On Friday, 15 February 2019 at 20:35:14 UTC, Yuxuan Shui wrote:
> I am not saying "we should never break any code". I am deferring that decision to someone else. If someone want to make named parameters opt-out instead of opt-in, they can do so on top of this DIP. I am just not doing that in my proposal.

I think that, at least, you should include more details in the DIP text about what kind of breakage the @named attribute would prevent, how these breakages would otherwise occur, and what kind of situation would lead to them.

I personally think breakages are unlikely:

- The maintainer needs to export functions with argument names.
- The user has to explicitly use DIP-1019 and use named arguments.
- The maintainer has to change the argument names, without being aware of DIP-1019 and using your forward declaration workaround (and without being made aware of it by subsequent issues).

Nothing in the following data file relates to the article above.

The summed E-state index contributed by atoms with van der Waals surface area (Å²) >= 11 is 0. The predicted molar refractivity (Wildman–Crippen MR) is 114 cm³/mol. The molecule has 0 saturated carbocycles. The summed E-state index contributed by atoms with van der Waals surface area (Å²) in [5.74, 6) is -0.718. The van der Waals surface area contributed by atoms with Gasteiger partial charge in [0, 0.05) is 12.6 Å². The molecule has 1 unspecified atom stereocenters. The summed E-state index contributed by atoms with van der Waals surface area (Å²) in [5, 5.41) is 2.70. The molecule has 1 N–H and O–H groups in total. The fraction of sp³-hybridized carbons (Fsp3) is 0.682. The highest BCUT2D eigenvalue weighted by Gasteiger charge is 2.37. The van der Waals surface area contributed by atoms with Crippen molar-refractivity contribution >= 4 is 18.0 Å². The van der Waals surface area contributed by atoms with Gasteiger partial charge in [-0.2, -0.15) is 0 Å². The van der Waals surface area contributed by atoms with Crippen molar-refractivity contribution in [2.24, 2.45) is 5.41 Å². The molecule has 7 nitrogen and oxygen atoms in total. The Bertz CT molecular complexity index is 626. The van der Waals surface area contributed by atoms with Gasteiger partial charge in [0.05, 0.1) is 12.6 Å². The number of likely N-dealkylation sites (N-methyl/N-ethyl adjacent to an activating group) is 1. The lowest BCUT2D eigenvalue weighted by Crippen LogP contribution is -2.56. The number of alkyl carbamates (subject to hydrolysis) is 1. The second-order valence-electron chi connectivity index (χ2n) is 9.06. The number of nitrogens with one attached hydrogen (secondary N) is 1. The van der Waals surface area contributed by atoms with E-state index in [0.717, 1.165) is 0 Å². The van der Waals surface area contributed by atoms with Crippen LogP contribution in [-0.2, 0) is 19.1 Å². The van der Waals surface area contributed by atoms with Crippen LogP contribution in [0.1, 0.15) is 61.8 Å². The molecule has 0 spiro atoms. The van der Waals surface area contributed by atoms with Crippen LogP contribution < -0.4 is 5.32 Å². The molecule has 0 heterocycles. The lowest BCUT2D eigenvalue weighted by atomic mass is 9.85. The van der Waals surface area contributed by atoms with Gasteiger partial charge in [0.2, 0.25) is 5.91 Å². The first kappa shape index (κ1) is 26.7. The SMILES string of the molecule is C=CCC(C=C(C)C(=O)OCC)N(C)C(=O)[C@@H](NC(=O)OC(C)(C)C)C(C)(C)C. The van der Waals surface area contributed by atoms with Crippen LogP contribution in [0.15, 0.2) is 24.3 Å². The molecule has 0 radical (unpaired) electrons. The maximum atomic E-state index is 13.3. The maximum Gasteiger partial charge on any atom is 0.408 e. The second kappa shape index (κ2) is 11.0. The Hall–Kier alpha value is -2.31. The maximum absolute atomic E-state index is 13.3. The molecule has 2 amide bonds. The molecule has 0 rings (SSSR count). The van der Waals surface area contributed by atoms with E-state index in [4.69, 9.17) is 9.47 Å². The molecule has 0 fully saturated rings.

- Then the user gets an easy-to-fix compile error when they update their library.

In these cases, the user can always avoid using named arguments if there's a significant risk that named breakage occurs (eg if the library was written before DIP-1019).

Keep in mind that library maintainers can always opt out of named arguments by exporting prototypes with anonymous arguments:

    int foobar(int, float, string);

All-in-all, it's a trade-off with downsides either way, but I think being able to use named argument with any library made at any time far outweighs the breakage risks.